I have to begin this post by giving thanks to my two fabulous guessers, Maggie and Linda, who both suspected that these ramekins hold something sweet. :)
I enjoy baking nearly as much as I do cooking, but these little guys hold something that can be eaten at breakfast, lunch, dinner, or sized down as a snack. It can taste Asian, Italian, or Indian, depending on the spices you choose.
This beautiful and simple dish is....
Begin with one ramekin per each egg you'd like to cook. I used these.
Grease each ramekin with butter, then drop in
1 tsp. of butter1 tbsp. milk
Put these directly under the broiler for around 1 minute, until the butter melts and the liquid gets bubbly and thickens.
Meanwhile, crack an egg into a small bowl. I also chopped up some parsley. This is where you can get creative. You could add fresh chili, ginger, and garlic, or oregano and fresh basil. You could also skip the milk step and replace that liquid with stock, or soy sauce, coconut milk, or even tomato sauce.
That's why baked eggs are a great anytime food, because they can take what you have on hand and turn it into something simple, filling, healthy, and delicious. I'm always looking for recipes that are simple and versatile.
I fried up diced bacon and used a little Tony's.
Pour one egg into each ramekin. Add some parsley, bacon, goat cheese, and salt and pepper as you like.
Broil these 1-2 minutes, rotate, broil for another 1-2, and then check doneness. How long you cook them will depend on how well you like your eggs done, but for me the whites should still be a little underdone when you pull them out from under the broiler, as they will continue cooking for a minute or so outside the oven.
Two of these are very simple and delicious breakfast, and a piece of toast nicely gets at the remaining runny bits, should there still be any. I like my yolks very runny, so crunchy bread is a must.
If you didn't know, life in the midwest these last few days has been un.be.lieveable. Like, highs in the 70s. Sunny and gorgeous. We've been spending lots of time playing outside with the doggie, and walking around the 'hood. This Sunday, we spent a few hours raking up the majority of our leaves, though the pin oak is still holding on to a few.
Last week marked the last normal market of the season, so I celebrated by buying some forced bulbs, which I believe are paperwhites, but who knows.
They have sprung up another four inches in the couple days since I took this photo. They will bring a welcome green to an increasingly brown homestead.
Since the weather's been trending toward the cool, we're getting ready by making a huge batch of chili. I usually make a chili with tons of beans and a little lean ground meat, like this post from more than two years ago, but this time I wanted to use a ton of fresh vegetables to stretch the meat and beans. It's become very clear to me how much I love vegetables and how they belong in every meal. Eating them simply makes my body feel better.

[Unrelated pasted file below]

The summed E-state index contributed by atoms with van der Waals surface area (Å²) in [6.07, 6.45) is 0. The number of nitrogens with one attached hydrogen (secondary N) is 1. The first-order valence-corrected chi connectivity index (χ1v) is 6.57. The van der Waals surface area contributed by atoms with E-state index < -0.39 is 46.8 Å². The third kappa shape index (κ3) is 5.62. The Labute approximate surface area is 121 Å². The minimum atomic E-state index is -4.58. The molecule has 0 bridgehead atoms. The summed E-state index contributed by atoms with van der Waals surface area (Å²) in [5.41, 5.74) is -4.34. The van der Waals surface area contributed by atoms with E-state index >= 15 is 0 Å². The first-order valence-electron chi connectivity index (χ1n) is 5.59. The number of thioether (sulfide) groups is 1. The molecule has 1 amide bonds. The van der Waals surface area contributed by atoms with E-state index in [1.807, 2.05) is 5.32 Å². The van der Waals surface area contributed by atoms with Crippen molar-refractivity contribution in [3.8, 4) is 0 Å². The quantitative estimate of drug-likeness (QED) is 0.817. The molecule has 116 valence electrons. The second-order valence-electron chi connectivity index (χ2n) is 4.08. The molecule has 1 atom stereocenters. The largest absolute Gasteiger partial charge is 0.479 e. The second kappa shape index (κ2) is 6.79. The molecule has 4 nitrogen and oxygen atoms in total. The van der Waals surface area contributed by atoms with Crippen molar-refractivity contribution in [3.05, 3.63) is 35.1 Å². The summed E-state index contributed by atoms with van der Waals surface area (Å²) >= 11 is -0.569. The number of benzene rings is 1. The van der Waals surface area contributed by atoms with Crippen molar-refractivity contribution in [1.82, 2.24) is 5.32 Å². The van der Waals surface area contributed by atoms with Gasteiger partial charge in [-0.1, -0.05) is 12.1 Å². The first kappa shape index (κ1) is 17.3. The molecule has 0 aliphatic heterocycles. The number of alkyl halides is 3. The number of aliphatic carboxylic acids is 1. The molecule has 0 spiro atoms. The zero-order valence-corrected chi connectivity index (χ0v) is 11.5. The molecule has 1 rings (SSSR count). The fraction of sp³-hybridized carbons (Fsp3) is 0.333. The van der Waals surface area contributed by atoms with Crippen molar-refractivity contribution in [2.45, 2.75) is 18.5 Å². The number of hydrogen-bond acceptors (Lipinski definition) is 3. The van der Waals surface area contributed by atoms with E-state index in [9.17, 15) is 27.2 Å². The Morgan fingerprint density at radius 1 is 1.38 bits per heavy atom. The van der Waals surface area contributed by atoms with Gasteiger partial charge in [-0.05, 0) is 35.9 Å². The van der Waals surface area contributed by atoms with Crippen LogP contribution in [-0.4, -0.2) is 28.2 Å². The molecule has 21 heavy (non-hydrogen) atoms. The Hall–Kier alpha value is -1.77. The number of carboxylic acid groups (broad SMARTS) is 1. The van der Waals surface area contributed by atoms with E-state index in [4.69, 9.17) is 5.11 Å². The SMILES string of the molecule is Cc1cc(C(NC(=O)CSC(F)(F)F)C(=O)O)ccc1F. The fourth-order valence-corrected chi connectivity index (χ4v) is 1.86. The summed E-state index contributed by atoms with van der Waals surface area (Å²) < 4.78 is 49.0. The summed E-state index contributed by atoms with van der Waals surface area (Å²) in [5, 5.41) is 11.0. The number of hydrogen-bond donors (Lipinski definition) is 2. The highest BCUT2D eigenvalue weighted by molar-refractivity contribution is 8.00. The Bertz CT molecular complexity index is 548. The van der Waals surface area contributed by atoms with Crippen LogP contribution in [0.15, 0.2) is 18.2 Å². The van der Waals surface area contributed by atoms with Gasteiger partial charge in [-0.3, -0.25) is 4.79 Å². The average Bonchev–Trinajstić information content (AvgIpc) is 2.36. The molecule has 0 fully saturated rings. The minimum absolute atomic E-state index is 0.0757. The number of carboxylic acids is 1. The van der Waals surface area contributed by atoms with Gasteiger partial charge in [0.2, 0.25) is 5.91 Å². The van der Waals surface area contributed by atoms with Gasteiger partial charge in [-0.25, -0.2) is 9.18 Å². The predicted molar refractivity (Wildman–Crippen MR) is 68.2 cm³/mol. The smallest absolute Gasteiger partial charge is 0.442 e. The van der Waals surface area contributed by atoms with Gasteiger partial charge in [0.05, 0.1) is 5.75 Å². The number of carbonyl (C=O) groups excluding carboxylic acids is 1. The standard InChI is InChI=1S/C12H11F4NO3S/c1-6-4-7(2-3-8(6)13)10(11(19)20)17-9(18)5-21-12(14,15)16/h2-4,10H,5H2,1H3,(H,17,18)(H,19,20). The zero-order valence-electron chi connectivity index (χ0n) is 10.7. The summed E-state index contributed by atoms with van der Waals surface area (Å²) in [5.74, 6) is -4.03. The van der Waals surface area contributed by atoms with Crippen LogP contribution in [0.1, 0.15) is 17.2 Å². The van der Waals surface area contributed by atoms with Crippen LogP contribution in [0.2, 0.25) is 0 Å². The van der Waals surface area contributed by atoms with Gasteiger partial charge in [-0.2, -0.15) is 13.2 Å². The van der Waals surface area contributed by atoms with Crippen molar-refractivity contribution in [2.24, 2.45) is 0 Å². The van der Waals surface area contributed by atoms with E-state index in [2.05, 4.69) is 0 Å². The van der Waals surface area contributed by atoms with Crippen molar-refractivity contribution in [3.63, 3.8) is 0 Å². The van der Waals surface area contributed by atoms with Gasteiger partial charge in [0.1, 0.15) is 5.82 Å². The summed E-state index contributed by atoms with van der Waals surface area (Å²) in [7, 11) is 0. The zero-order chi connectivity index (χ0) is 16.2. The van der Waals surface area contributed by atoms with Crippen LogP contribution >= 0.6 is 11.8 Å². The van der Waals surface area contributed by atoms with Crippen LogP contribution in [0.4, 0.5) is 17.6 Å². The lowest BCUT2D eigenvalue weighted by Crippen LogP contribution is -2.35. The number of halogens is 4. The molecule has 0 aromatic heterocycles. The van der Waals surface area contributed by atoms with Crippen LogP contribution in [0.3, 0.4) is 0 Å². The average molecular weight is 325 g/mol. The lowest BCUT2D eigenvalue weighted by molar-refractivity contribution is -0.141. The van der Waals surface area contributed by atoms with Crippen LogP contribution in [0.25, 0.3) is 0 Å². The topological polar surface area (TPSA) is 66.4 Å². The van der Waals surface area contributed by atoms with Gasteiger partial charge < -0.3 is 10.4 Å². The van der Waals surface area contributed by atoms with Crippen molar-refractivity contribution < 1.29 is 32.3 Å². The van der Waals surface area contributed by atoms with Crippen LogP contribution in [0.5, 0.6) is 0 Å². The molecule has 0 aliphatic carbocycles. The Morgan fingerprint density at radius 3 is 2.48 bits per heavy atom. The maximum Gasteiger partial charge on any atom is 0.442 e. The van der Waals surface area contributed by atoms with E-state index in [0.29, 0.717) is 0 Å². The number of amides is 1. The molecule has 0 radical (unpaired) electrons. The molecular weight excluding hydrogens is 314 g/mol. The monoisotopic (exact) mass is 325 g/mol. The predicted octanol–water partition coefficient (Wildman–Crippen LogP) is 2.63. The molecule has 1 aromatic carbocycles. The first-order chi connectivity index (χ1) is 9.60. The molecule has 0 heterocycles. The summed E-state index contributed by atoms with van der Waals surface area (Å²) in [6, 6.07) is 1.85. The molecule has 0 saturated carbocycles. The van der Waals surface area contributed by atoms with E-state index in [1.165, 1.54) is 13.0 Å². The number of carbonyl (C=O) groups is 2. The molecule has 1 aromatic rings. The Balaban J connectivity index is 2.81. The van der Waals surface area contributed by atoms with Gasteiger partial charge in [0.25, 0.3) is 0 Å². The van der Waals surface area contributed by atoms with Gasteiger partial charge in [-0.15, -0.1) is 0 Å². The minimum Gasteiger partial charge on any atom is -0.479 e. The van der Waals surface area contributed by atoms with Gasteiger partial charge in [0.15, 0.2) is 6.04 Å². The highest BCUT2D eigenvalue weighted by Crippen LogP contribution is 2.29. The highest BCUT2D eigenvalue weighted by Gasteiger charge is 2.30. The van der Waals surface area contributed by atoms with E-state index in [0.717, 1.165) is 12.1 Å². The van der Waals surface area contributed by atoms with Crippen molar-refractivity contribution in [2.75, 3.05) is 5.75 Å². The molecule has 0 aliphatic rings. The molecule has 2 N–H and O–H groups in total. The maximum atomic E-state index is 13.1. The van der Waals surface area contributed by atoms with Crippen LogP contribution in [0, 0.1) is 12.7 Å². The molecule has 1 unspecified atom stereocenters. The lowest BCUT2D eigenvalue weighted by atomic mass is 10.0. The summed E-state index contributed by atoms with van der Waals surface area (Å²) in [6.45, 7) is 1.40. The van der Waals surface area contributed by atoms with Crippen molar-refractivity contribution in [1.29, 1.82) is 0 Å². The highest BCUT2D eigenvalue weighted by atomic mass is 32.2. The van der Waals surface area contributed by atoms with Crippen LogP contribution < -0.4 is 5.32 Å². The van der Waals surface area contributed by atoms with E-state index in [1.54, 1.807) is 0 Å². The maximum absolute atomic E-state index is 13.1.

First Fall Chili
Here's the veggie spread: five carrots, six stalks of celery, one red and one green bell pepper, two onions, and at around 10 cloves of garlic. I used a small can of organic tomato paste. You can see my dry black and pinto beans. I've become a little freaked out by BPA, which resides in plastics and can leach into our food. Unfortunately, the lining of some canned goods is plastic and can contain BPA. (See this article.) I've been trying to choose dried beans instead of canned whenever possible. Yet another reason why I need to can even more next year.
I added tons of hot chili powder, cayenne, and cumin.
This included a lot of chopping.
I started by cooking the veggies in a little butter and oil until they softened, then added some lean ground beef until it was nearly cooked through, and then added all the beans I cared to. Speaking of canned things, I added two of these, too.
We have only eight jars left. :( Not NEARLY enough!
Cooked these all together and let them get happy.
To garnish, I use yogurt. The food blogosphere is in love with "Greek style" yogurt, which is thick and tart compared to normal plain American yogurt. I find that yogurt that comes from ethnic grocery stores tends to be much more tart and thick as a rule, while significantly cheaper than these "Greek" yogurts. If you don't have access to an Indian or Middle Eastern market, just buy a normal plain yogurt and strain it. Like this. Use cheesecloth, or a paper towel, and put a sieve over a bowl. You'll be amazed at how much liquid drains off in minutes. Drain in the fridge overnight and you'll have a thick tart cream, prefect to use on chili instead of sour cream.
You should grate some cheddar on it too, and add some sliced green onions, and blue tortilla chips.
And I wouldn't dream of telling you to make chili without making cornbread. You do have the special pan, right?
Roasted Pepper Cornbread
1 c. cornmeal
1. c. unbleached ap flour
4 tsp. baking soda
4 tsp. sugar
1 c. buttermilk
4 tbsp. butter, melted
1 tsp salt
4 small chilies, roasted, seeded, peeled, and minced.
fresh grated pepper
Combine all the dry ingredients in one bowl, the wet in another, then fold together just until most of the flour has gotten wet. There will still be big lumps, like this, but don't overmix.
Preheat that pan to 425 with a little oil in each well.
Bake 30-45 minutes, or until a toothpick comes out clean. They were just slightly brown on top. You're probably supposed to wait and let them cool to room temperature, but you know I ate two hot of the oven, with a little local raw honey and butter. :)
Finally, I have to give a shout-out to Linda over at One Scoop at a Time! I was at Goodwill on Saturday (for, uh, the second time that week. I have a small problem...) and as soon as I saw this beeeautiful Pyrex, thought of her, and I knew it had to come home with me :)
Enjoy what's left of this glorious fall!